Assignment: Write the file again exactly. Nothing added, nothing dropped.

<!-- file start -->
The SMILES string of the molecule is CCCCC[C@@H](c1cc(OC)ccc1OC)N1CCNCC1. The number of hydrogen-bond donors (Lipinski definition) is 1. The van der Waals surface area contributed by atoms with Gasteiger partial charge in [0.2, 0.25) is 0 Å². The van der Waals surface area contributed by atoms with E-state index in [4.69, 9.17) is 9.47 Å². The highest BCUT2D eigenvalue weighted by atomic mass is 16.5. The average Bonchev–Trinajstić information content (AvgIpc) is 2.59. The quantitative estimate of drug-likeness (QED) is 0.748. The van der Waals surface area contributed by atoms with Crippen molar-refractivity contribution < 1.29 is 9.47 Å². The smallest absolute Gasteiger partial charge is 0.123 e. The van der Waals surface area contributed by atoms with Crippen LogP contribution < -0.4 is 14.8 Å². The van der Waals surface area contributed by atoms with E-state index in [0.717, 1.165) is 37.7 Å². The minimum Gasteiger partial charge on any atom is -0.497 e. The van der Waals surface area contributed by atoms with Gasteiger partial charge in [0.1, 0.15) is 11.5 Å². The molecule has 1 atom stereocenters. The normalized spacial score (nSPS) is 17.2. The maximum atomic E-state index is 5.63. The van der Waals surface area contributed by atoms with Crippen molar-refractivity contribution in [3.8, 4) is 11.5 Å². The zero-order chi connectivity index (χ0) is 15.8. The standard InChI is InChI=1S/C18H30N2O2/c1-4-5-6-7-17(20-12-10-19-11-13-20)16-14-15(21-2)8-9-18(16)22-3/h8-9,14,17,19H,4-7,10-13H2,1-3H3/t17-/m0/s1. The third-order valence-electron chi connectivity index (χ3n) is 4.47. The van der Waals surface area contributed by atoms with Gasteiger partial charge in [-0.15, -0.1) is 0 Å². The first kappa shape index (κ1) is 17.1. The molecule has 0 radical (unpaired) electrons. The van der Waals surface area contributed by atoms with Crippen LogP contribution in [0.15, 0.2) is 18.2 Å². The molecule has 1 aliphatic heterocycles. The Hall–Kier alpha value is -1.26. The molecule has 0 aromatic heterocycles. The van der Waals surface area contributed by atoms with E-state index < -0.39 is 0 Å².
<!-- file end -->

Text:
The SMILES string of the molecule is CCCCC[C@@H](c1cc(OC)ccc1OC)N1CCNCC1. The number of hydrogen-bond donors (Lipinski definition) is 1. The van der Waals surface area contributed by atoms with Gasteiger partial charge in [0.2, 0.25) is 0 Å². The van der Waals surface area contributed by atoms with E-state index in [4.69, 9.17) is 9.47 Å². The highest BCUT2D eigenvalue weighted by atomic mass is 16.5. The average Bonchev–Trinajstić information content (AvgIpc) is 2.59. The quantitative estimate of drug-likeness (QED) is 0.748. The van der Waals surface area contributed by atoms with Crippen molar-refractivity contribution < 1.29 is 9.47 Å². The smallest absolute Gasteiger partial charge is 0.123 e. The van der Waals surface area contributed by atoms with Crippen LogP contribution < -0.4 is 14.8 Å². The van der Waals surface area contributed by atoms with E-state index in [0.717, 1.165) is 37.7 Å². The minimum Gasteiger partial charge on any atom is -0.497 e. The van der Waals surface area contributed by atoms with Gasteiger partial charge in [0.1, 0.15) is 11.5 Å². The molecule has 1 atom stereocenters. The normalized spacial score (nSPS) is 17.2. The maximum atomic E-state index is 5.63. The van der Waals surface area contributed by atoms with Crippen molar-refractivity contribution in [3.8, 4) is 11.5 Å². The zero-order chi connectivity index (χ0) is 15.8. The standard InChI is InChI=1S/C18H30N2O2/c1-4-5-6-7-17(20-12-10-19-11-13-20)16-14-15(21-2)8-9-18(16)22-3/h8-9,14,17,19H,4-7,10-13H2,1-3H3/t17-/m0/s1. The third-order valence-electron chi connectivity index (χ3n) is 4.47. The van der Waals surface area contributed by atoms with Gasteiger partial charge in [-0.15, -0.1) is 0 Å². The first kappa shape index (κ1) is 17.1. The molecule has 0 radical (unpaired) electrons. The van der Waals surface area contributed by atoms with Crippen LogP contribution in [0.15, 0.2) is 18.2 Å². The molecule has 1 aliphatic heterocycles. The Hall–Kier alpha value is -1.26. The molecule has 0 aromatic heterocycles. The van der Waals surface area contributed by atoms with E-state index < -0.39 is 0 Å².